Lumbard, Chief Judge, and Moore and Smith, Circuit Judges.
J. JOSEPH SMITH, Circuit Judge:
This is an appeal from a judgment entered in the United States District Court for the Southern District of New York, Edward Weinfeld, Judge, dismissing plaintiff's complaint for lack of subject matter jurisdiction. Plaintiff [hereinafter "Penney"], who is, inter alia, an importer of television sets from Japan, sought declaratory and injunctive relief preventing the Treasury Department from conducting an investigation under the Antidumping Act, 19 U.S.C. § 160 et seq. into whether or not the imported television sets were being sold for "less than fair value" [hereinafter LTFV].
On December 4, 1970, Penney noticed its appeal to this court from Judge Weinfeld's decision (handed down the previous day) and immediately applied for an injunction pending appeal (which was denied) and for an expedited appeal (which was granted). We find no error and affirm the judgment.
On the same day that Penney noticed its appeal Treasury issued its LTFV determination, noticed in the Federal Register of December 5 (35 Fed.Reg. 18549).
The Antidumping Act is designed to prevent actual or threatened harm to a domestic industry caused by the sale of merchandise in the United States at prices lower than in the country of origin. Cf. Note, "The Antidumping Act: Problems of Administration and Proposals for Change," 17 Stan.L.Rev. 730, 731 (1965). The procedure employed in making this determination, discussed thoroughly by the court below, is basically as follows: The Customs Bureau issues a "Withholding of Appraisement Notice" when the Commissioner of Customs has reason to suspect that imported goods are being sold at prices lower than in the exporter's home market. Within three months the Secretary of the Treasury must render an LTFV decision if he concludes that "a class or kind of foreign merchandise is being, or is likely to be, sold in the United States or elsewhere at less than its fair value." 19 U.S.C. § 160(a). After the Treasury's decision, the Tariff Commission renders a decision as to whether or not there has been a real or threatened injury to a domestic industry. If it is found that such injury exists, the proceeding is returned to the Treasury Department for the publication of a dumping "finding." This step entails the imposition of a special dumping duty based on the pricing margins the Treasury has previously found. At this point the importer may file a protest with the Bureau of Customs and contest its denial in the Customs Court.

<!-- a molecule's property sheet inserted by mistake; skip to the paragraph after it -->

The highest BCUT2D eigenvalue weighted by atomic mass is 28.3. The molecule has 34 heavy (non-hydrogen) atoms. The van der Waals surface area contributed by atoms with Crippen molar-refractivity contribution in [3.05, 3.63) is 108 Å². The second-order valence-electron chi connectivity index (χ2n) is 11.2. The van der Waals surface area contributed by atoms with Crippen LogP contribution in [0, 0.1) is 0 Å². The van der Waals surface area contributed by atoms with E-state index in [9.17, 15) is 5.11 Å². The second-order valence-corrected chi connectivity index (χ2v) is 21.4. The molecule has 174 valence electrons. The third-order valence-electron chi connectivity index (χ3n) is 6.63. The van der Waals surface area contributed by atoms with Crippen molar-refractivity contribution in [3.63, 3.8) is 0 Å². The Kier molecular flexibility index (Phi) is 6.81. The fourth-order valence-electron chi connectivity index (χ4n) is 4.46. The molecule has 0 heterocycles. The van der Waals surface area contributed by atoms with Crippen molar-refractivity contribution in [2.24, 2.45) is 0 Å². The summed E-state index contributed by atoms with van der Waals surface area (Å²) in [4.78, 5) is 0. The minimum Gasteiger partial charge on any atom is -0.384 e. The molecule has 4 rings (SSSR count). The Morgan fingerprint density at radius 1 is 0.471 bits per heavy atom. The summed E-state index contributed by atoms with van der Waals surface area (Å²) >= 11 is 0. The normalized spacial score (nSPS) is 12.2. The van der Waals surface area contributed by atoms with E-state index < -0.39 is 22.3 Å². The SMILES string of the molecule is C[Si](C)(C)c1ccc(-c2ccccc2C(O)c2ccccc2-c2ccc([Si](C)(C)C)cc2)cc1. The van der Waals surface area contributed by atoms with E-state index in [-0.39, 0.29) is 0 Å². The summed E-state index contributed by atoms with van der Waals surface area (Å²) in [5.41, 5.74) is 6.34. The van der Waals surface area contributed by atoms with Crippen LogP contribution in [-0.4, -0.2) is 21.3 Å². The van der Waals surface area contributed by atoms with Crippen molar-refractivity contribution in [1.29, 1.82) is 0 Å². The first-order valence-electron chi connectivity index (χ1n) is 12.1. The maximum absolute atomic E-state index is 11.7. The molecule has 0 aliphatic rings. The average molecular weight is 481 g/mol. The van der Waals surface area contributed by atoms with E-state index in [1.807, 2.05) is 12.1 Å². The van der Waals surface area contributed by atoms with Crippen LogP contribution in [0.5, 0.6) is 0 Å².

The determination of less than fair value is a complex one, since it must make adjustments for varying levels of trade and differing combinations of merchandise, services and conditions between sales in the United States and sales in the country of origin. 19 U.S.C. § 161. It is Penney's contention that the Japanese television manufacturers provide numerous services for dealers and distributors that are borne by wholesalers and retailers in the United States. Therefore, the conditions of sale are different, justifying a higher price in the country of origin. On appeal, Penney is not directly challenging the substantive basis for the LTFV determination made by the Treasury Department. Rather it attacks what it considers the lack of due process in the methods employed by Treasury in making its LTFV determination. According to Penney, Treasury does not disclose either the facts upon which its determination is based or the criteria it applies in reaching its decision. It is alleged that Treasury regularly receives confidential information from parties having an interest in the outcome of the proceeding and that it relies on this information without disclosure to the parties adversely affected thereby.
We do not reach on this appeal the question of whether or not the procedures employed by the Treasury Department violate the Due Process Clause of the Fifth Amendment. The question for decision is, rather, whether this constitutional issue is to be determined initially by the District Court or the Customs Court. Since this case is claimed to arise under the "Constitution, laws, or treaties of the United States," Penney contends that jurisdiction derives from 28 U.S.C. § 1331(a), general federal question jurisdiction. It is further claimed that more than $10,000 is in controversy, so no problem is presented in regard to the statutory minimum amount in controversy. We agree with the District Court, however, that Penney must seek its relief against the government in the Customs Court.